Free Period Products To Be Made Available In All New Zealand Schools Starting June

Although it's hard to find a time in history when there wasn't some degree of social unrest, we can still see some encouraging signs that we're actually making progress.

And that becomes particularly clear when we see entire governments working to address problems that wouldn't be widely appreciated as recently as a generation ago. While social mavericks and groups fighting for social change have rallied against inequality for decades, the forms that this inequality can take are often more nuanced than we realize.

And in the case of period poverty, the invisibility of this issue had a lot to do with a stigma against openly discussing periods that is only starting to see some major pushback in recent years.

And one example from New Zealand shows what good can come when the underlying issues once hidden by that stigma are revealed and seriously challenged.

Research in New Zealand has shown that one in 12 youths will miss school as a direct consequence of period poverty.

This refers to a situation in which someone finds themselves unable to afford either tampons or pads.

As Reuters reported, both the cost and the missed classes are factors in a wider web of period issues students go through that also include embarrassment — particularly at being caught not having the appropriate products — stigma, lack of knowledge, and physical discomfort.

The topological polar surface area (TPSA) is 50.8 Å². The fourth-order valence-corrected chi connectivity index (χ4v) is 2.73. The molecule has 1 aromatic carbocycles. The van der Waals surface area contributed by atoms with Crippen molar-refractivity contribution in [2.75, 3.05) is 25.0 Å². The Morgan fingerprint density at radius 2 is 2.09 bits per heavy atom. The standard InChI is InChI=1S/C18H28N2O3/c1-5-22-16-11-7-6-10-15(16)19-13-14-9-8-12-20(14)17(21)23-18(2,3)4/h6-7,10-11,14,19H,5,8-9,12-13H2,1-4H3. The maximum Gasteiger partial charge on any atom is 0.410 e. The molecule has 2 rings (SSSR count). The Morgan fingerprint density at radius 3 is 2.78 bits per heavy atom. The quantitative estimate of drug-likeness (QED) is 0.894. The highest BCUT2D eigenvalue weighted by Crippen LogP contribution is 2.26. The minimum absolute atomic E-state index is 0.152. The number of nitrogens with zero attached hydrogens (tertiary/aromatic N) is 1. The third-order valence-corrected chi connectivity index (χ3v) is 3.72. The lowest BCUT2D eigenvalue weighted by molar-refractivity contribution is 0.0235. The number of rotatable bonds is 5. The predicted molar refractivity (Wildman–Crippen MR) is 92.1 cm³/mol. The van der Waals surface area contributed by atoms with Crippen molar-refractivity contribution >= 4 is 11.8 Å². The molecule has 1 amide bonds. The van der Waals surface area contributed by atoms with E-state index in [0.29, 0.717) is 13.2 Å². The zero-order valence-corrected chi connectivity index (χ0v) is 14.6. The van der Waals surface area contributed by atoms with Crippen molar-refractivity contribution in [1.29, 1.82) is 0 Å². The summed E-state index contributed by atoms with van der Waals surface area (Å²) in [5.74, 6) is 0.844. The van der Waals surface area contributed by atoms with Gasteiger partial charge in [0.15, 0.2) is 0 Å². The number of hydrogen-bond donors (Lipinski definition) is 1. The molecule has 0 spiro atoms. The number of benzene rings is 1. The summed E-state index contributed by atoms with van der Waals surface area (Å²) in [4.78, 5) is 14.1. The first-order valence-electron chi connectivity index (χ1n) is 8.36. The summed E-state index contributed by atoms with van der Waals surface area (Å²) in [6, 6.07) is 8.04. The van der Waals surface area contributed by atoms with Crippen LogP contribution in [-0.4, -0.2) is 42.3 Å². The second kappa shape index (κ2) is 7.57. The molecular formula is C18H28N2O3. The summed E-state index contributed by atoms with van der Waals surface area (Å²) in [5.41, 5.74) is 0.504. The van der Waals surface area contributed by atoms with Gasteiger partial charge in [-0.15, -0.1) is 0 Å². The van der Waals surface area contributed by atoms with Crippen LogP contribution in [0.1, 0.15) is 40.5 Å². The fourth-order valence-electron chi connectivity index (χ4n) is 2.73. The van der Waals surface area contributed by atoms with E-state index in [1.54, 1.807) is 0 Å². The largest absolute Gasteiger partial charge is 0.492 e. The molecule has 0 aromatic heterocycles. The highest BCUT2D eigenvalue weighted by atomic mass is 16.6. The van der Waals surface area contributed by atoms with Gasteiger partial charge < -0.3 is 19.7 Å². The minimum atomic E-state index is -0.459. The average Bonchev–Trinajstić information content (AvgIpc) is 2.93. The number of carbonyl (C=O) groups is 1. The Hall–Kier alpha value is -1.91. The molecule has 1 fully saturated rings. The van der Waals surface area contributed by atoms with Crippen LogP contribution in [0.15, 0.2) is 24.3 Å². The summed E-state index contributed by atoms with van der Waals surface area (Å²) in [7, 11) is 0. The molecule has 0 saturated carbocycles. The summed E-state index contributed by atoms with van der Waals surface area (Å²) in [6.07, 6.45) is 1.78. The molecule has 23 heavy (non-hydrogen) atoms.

Addressing these issues, the nation's Minister of Women Jan Tinetti said, "Students wanted information about periods, period products, and other practical elements of managing their period such as tracking and knowing when and who to reach out to for assistance."

New Zealand Prime Minister Jacinda Ardern also saw this as a cause for concern, saying, "Young people should not miss out on their education because of something that is a normal part of life for half the population."

According to the BBC, these statements introduced a February 18 announcement that her government would ensure that all New Zealand schools make period products available for free starting in June.

This plan was likely influenced by a successul pilot project launched within New Zealand during the middle of last year.

As Reuters reported, this saw 3,200 students in 15 schools gain access to free period products.

There's also a precedent for government programs to cut down on period poverty as the BBC reported that the Scottish government made the landmark decision last November to make period products available in public places "for anyone who needs them."

While Scotland is the first place in the world to go that far, a similar program in England saw all primary and second schools receive free products for the same reason. USA Today reported that New Hampshire, Illinois, and New York have also made laws mandating schools to make similar provisions.

And by the time New Zealand launches their program in June, they'll have worked with menstrual product suppliers to make a phased roll-out possible.

As the BBC reported, the plan is expected to cost the New Zealand government $25 million, which is the equivalent of $18 million U.S.

But if the program proves to be successful, Ardern said it would address poverty, increase class attendance, and show a positive impact on children's well-being.

And given the aforementioned increases in public responses to period poverty within the last couple of years, there's a chance that similar programs may become more commonplace in the future.

In Ardern's words, "We want to see improved engagement, learning and behaviour, fewer young people missing school because of their period, and reduced financial hardship amongst families of participating students."

And if the results of last year's pilot project can be replicated on a national scale, those potential results will seem less and less like pipe dreams as the project goes on.

h/t: Reuters, BBC

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